AP details Tillman's death cover-up
Times Leader/AP
SCOTT LINDLAW The Associated Press
April 21, 2007

SAN FRANCISCO — Within hours of Pat Tillman's death, the Army went into information-lockdown mode, cutting off phone and Internet connections at a base in Afghanistan, posting guards on a wounded platoon mate, and ordering a sergeant to burn Tillman's uniform.

New investigative documents reviewed by The Associated Press describe how the military sealed off information about Tillman's death from all but a small ring of soldiers. Officers quietly passed their suspicion of friendly fire up the chain to the highest ranks of the military, but the truth did not reach Tillman's family for five weeks.

The clampdown, and the misinformation issued by the military, lie at the heart of a burgeoning congressional investigation.

"We want to find out how this happened," said Rep. Henry Waxman, D-Calif., chairman of the House oversight committee, which has scheduled a hearing for Tuesday. "Was it the result of incompetence, miscommunication or a deliberate strategy?"

It is also a central issue as the Army weighs punishments against nine officers, including four generals, faulted in the latest Pentagon report on the case of the NFL star-turned-soldier. Those recommendations could also come next week.

It is well-known by now that the circumstances of Tillman's April 22, 2004, death were kept from his family and the American public; the Army maintained he was cut down by enemy bullets in an ambush, even though many soldiers knew he was mistakenly killed by his own comrades. The nearly 1,100 pages of documents released last month at the conclusion of the Army Criminal Investigation Command's probe reveal the mechanics of how the Army contained the information.

For example, the day after Tillman died, Spc. Jade Lane lay in a hospital bed in Afghanistan, recovering from gunshot wounds inflicted by the same fellow Rangers who had shot at Tillman. Amid his shock and grief, Lane noticed guards were posted on him.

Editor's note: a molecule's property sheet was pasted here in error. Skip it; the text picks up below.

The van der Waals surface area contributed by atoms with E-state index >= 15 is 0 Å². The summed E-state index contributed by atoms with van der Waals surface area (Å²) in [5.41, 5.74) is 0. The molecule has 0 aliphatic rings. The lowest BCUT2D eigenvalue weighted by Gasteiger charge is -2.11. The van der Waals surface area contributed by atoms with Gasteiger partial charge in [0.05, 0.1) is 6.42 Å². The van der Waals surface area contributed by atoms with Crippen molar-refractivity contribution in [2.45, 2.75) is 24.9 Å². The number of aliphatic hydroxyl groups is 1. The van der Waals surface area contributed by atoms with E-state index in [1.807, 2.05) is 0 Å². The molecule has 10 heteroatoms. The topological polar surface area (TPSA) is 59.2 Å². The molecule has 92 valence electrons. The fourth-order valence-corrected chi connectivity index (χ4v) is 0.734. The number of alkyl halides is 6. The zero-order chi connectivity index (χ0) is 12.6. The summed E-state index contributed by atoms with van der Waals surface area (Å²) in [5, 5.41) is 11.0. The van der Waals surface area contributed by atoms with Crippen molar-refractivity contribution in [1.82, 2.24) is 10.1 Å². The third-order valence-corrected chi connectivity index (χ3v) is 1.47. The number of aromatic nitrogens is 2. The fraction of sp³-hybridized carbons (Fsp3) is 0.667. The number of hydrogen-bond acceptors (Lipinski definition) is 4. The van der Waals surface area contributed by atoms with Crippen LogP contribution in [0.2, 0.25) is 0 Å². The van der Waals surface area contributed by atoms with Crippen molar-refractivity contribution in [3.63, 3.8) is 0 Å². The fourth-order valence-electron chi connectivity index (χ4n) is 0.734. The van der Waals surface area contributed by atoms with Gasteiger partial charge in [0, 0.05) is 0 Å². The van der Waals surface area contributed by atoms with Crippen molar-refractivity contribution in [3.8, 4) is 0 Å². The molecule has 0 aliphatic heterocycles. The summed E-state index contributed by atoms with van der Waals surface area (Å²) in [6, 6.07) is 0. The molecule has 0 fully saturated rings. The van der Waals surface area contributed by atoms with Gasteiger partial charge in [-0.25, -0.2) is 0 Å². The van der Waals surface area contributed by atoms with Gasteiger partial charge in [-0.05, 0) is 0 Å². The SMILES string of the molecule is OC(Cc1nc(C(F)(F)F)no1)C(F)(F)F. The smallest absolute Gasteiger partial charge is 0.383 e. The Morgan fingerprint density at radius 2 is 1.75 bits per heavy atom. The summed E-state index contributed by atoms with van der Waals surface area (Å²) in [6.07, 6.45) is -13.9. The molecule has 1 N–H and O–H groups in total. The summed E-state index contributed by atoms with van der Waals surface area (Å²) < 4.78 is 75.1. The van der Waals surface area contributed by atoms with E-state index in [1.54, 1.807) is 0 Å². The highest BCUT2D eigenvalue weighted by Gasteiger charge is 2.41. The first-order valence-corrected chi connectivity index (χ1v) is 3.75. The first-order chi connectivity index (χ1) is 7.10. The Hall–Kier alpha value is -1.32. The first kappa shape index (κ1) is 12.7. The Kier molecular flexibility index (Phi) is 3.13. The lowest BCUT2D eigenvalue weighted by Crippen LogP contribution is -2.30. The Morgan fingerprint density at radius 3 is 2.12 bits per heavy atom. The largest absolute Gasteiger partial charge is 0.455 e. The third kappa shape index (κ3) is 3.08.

"I thought it was strange," Lane recalled. Later, he said, he learned the reason for their presence: The news media were sniffing around, and Lane's superiors "did not want anyone talking to us," he said.

Inside Forward Operating Base Salerno, near Khowst, Afghanistan, a soldier heard the dreaded call come across the radio: "KIAs." There were two killed in action, one allied Afghan fighter and one Army Ranger, identified only by his code name.

The soldier checked a roster and discovered the fallen American was Tillman. He rounded up four others and broke the news but withheld Tillman's name.

Had this soldier wanted to share the news outside the tactical operations center, it would have been difficult. "The phones and Internet had been cut off, to prevent anyone from talking about the incident," he told investigators.

Nearby on the same base, a staff sergeant was in his tent when a captain walked in and told him to burn Tillman's bloody clothing.

"He wanted me alone to burn what was in the bag to prevent security violations, leaks and rumors," the staff sergeant testified. The superior "put a lock on communications" in the tent, he testified. Other Army officers said this was probably a directive to the staff sergeant to keep the conversation to himself.